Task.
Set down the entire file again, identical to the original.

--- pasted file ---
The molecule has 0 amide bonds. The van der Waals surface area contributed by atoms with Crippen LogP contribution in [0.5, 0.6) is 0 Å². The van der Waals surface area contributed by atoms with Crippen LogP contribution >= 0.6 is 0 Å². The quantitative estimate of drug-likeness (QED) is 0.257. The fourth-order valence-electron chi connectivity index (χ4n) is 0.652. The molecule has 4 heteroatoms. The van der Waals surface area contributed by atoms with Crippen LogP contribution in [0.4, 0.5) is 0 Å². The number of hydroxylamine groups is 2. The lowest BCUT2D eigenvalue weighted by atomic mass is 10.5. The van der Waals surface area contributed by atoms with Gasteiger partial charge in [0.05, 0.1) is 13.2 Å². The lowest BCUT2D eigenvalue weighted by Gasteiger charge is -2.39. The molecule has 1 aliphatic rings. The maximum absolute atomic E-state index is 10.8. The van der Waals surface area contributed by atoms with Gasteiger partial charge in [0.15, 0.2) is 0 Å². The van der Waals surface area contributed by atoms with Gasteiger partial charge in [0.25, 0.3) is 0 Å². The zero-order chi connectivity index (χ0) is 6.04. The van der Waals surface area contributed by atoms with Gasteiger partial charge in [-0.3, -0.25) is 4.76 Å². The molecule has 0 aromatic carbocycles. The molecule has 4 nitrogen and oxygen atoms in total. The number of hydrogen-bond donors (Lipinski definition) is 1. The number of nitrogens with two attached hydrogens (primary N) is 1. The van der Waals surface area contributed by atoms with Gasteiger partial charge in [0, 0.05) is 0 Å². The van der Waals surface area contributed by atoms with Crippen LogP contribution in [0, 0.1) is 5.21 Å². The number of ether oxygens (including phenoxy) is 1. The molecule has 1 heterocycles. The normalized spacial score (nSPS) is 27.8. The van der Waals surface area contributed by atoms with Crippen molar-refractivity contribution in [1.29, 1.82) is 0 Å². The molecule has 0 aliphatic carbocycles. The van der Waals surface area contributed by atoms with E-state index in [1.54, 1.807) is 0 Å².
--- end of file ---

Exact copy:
The molecule has 0 amide bonds. The van der Waals surface area contributed by atoms with Crippen LogP contribution in [0.5, 0.6) is 0 Å². The van der Waals surface area contributed by atoms with Crippen LogP contribution >= 0.6 is 0 Å². The quantitative estimate of drug-likeness (QED) is 0.257. The fourth-order valence-electron chi connectivity index (χ4n) is 0.652. The molecule has 4 heteroatoms. The van der Waals surface area contributed by atoms with Crippen LogP contribution in [0.4, 0.5) is 0 Å². The number of hydroxylamine groups is 2. The lowest BCUT2D eigenvalue weighted by atomic mass is 10.5. The van der Waals surface area contributed by atoms with Gasteiger partial charge in [0.05, 0.1) is 13.2 Å². The lowest BCUT2D eigenvalue weighted by Gasteiger charge is -2.39. The molecule has 1 aliphatic rings. The maximum absolute atomic E-state index is 10.8. The van der Waals surface area contributed by atoms with Gasteiger partial charge in [0.15, 0.2) is 0 Å². The van der Waals surface area contributed by atoms with Gasteiger partial charge in [0.25, 0.3) is 0 Å². The zero-order chi connectivity index (χ0) is 6.04. The van der Waals surface area contributed by atoms with Gasteiger partial charge in [-0.3, -0.25) is 4.76 Å². The molecule has 0 aromatic carbocycles. The molecule has 4 nitrogen and oxygen atoms in total. The number of hydrogen-bond donors (Lipinski definition) is 1. The number of nitrogens with two attached hydrogens (primary N) is 1. The van der Waals surface area contributed by atoms with Gasteiger partial charge in [0, 0.05) is 0 Å². The van der Waals surface area contributed by atoms with Crippen LogP contribution in [0, 0.1) is 5.21 Å². The number of ether oxygens (including phenoxy) is 1. The molecule has 1 heterocycles. The normalized spacial score (nSPS) is 27.8. The van der Waals surface area contributed by atoms with Crippen molar-refractivity contribution in [1.29, 1.82) is 0 Å². The molecule has 0 aliphatic carbocycles. The van der Waals surface area contributed by atoms with E-state index in [1.54, 1.807) is 0 Å².